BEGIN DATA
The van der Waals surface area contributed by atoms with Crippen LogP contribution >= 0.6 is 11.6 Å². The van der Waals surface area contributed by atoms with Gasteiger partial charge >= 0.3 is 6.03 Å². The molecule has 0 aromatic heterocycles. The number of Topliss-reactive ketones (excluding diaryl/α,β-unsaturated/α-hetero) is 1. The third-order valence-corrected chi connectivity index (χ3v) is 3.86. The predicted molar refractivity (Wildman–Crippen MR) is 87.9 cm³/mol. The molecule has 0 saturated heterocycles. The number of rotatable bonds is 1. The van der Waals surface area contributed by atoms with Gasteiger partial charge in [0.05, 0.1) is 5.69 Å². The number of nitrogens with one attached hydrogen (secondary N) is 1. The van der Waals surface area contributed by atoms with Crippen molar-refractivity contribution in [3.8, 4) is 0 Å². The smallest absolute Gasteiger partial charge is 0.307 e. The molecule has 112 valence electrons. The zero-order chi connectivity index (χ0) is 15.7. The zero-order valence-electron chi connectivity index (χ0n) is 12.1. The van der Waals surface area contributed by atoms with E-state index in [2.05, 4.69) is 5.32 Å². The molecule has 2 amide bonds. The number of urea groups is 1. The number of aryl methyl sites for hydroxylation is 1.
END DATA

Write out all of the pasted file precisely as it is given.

The van der Waals surface area contributed by atoms with Crippen LogP contribution >= 0.6 is 11.6 Å². The van der Waals surface area contributed by atoms with Gasteiger partial charge >= 0.3 is 6.03 Å². The molecule has 0 aromatic heterocycles. The number of Topliss-reactive ketones (excluding diaryl/α,β-unsaturated/α-hetero) is 1. The third-order valence-corrected chi connectivity index (χ3v) is 3.86. The predicted molar refractivity (Wildman–Crippen MR) is 87.9 cm³/mol. The molecule has 0 saturated heterocycles. The number of rotatable bonds is 1. The van der Waals surface area contributed by atoms with Gasteiger partial charge in [0.05, 0.1) is 5.69 Å². The number of nitrogens with one attached hydrogen (secondary N) is 1. The van der Waals surface area contributed by atoms with Crippen molar-refractivity contribution in [3.8, 4) is 0 Å². The smallest absolute Gasteiger partial charge is 0.307 e. The molecule has 112 valence electrons. The zero-order chi connectivity index (χ0) is 15.7. The zero-order valence-electron chi connectivity index (χ0n) is 12.1. The van der Waals surface area contributed by atoms with E-state index in [2.05, 4.69) is 5.32 Å². The molecule has 2 amide bonds. The number of urea groups is 1. The number of aryl methyl sites for hydroxylation is 1.